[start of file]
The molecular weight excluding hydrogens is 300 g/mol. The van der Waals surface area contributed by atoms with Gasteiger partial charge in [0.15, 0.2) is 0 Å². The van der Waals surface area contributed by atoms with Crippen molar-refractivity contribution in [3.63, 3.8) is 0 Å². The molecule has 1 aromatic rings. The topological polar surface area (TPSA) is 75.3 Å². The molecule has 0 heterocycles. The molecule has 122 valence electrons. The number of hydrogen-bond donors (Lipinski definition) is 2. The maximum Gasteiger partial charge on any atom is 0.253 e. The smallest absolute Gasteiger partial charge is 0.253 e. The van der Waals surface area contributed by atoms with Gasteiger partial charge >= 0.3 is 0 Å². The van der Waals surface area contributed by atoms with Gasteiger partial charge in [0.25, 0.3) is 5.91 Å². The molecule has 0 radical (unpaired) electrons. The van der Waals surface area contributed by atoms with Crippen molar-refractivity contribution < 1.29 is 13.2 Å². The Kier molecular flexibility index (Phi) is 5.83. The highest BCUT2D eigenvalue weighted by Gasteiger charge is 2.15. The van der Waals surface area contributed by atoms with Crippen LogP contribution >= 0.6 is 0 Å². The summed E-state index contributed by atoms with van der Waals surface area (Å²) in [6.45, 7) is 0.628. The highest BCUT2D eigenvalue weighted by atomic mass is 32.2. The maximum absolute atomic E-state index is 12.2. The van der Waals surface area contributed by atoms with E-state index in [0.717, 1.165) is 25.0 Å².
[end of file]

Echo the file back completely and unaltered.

The molecular weight excluding hydrogens is 300 g/mol. The van der Waals surface area contributed by atoms with Gasteiger partial charge in [0.15, 0.2) is 0 Å². The van der Waals surface area contributed by atoms with Crippen molar-refractivity contribution in [3.63, 3.8) is 0 Å². The molecule has 1 aromatic rings. The topological polar surface area (TPSA) is 75.3 Å². The molecule has 0 heterocycles. The molecule has 122 valence electrons. The number of hydrogen-bond donors (Lipinski definition) is 2. The maximum Gasteiger partial charge on any atom is 0.253 e. The smallest absolute Gasteiger partial charge is 0.253 e. The van der Waals surface area contributed by atoms with Gasteiger partial charge >= 0.3 is 0 Å². The van der Waals surface area contributed by atoms with Gasteiger partial charge in [0.25, 0.3) is 5.91 Å². The molecule has 0 radical (unpaired) electrons. The van der Waals surface area contributed by atoms with Crippen molar-refractivity contribution < 1.29 is 13.2 Å². The Kier molecular flexibility index (Phi) is 5.83. The highest BCUT2D eigenvalue weighted by Gasteiger charge is 2.15. The van der Waals surface area contributed by atoms with Crippen LogP contribution >= 0.6 is 0 Å². The summed E-state index contributed by atoms with van der Waals surface area (Å²) in [6.45, 7) is 0.628. The highest BCUT2D eigenvalue weighted by atomic mass is 32.2. The maximum absolute atomic E-state index is 12.2. The van der Waals surface area contributed by atoms with E-state index in [0.717, 1.165) is 25.0 Å².